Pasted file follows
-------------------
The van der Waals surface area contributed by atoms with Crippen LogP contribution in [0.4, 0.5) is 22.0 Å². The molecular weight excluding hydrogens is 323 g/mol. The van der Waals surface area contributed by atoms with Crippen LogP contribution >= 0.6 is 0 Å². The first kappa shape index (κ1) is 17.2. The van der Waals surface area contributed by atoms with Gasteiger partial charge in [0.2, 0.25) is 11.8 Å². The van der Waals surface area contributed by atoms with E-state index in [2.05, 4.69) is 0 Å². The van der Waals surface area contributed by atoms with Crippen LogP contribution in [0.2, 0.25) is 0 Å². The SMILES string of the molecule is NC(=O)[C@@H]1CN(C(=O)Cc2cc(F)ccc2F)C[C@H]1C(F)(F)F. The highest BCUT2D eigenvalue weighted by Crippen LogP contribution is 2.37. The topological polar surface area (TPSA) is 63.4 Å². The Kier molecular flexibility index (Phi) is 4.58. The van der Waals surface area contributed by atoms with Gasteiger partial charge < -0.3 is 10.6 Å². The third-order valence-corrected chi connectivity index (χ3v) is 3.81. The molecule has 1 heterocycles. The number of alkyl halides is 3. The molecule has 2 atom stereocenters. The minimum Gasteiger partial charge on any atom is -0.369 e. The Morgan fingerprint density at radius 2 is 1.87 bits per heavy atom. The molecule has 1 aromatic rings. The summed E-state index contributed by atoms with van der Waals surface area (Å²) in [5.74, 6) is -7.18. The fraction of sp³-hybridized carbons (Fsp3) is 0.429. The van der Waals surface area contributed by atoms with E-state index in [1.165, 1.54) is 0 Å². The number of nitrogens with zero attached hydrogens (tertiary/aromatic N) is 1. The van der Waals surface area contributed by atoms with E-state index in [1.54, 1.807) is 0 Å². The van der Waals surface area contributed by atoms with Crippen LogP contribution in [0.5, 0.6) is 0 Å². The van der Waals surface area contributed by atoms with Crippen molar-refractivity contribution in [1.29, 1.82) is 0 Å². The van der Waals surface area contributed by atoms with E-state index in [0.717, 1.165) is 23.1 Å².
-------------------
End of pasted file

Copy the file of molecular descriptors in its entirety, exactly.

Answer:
The van der Waals surface area contributed by atoms with Crippen LogP contribution in [0.4, 0.5) is 22.0 Å². The molecular weight excluding hydrogens is 323 g/mol. The van der Waals surface area contributed by atoms with Crippen LogP contribution >= 0.6 is 0 Å². The first kappa shape index (κ1) is 17.2. The van der Waals surface area contributed by atoms with Gasteiger partial charge in [0.2, 0.25) is 11.8 Å². The van der Waals surface area contributed by atoms with E-state index in [2.05, 4.69) is 0 Å². The van der Waals surface area contributed by atoms with Crippen LogP contribution in [0.2, 0.25) is 0 Å². The SMILES string of the molecule is NC(=O)[C@@H]1CN(C(=O)Cc2cc(F)ccc2F)C[C@H]1C(F)(F)F. The highest BCUT2D eigenvalue weighted by Crippen LogP contribution is 2.37. The topological polar surface area (TPSA) is 63.4 Å². The Kier molecular flexibility index (Phi) is 4.58. The van der Waals surface area contributed by atoms with Gasteiger partial charge < -0.3 is 10.6 Å². The third-order valence-corrected chi connectivity index (χ3v) is 3.81. The molecule has 1 heterocycles. The number of alkyl halides is 3. The molecule has 2 atom stereocenters. The minimum Gasteiger partial charge on any atom is -0.369 e. The Morgan fingerprint density at radius 2 is 1.87 bits per heavy atom. The molecule has 1 aromatic rings. The summed E-state index contributed by atoms with van der Waals surface area (Å²) in [5.74, 6) is -7.18. The fraction of sp³-hybridized carbons (Fsp3) is 0.429. The van der Waals surface area contributed by atoms with E-state index in [1.165, 1.54) is 0 Å². The number of nitrogens with zero attached hydrogens (tertiary/aromatic N) is 1. The van der Waals surface area contributed by atoms with E-state index in [1.54, 1.807) is 0 Å². The van der Waals surface area contributed by atoms with Crippen LogP contribution in [0.5, 0.6) is 0 Å². The van der Waals surface area contributed by atoms with Crippen molar-refractivity contribution in [1.29, 1.82) is 0 Å². The van der Waals surface area contributed by atoms with E-state index in [0.717, 1.165) is 23.1 Å².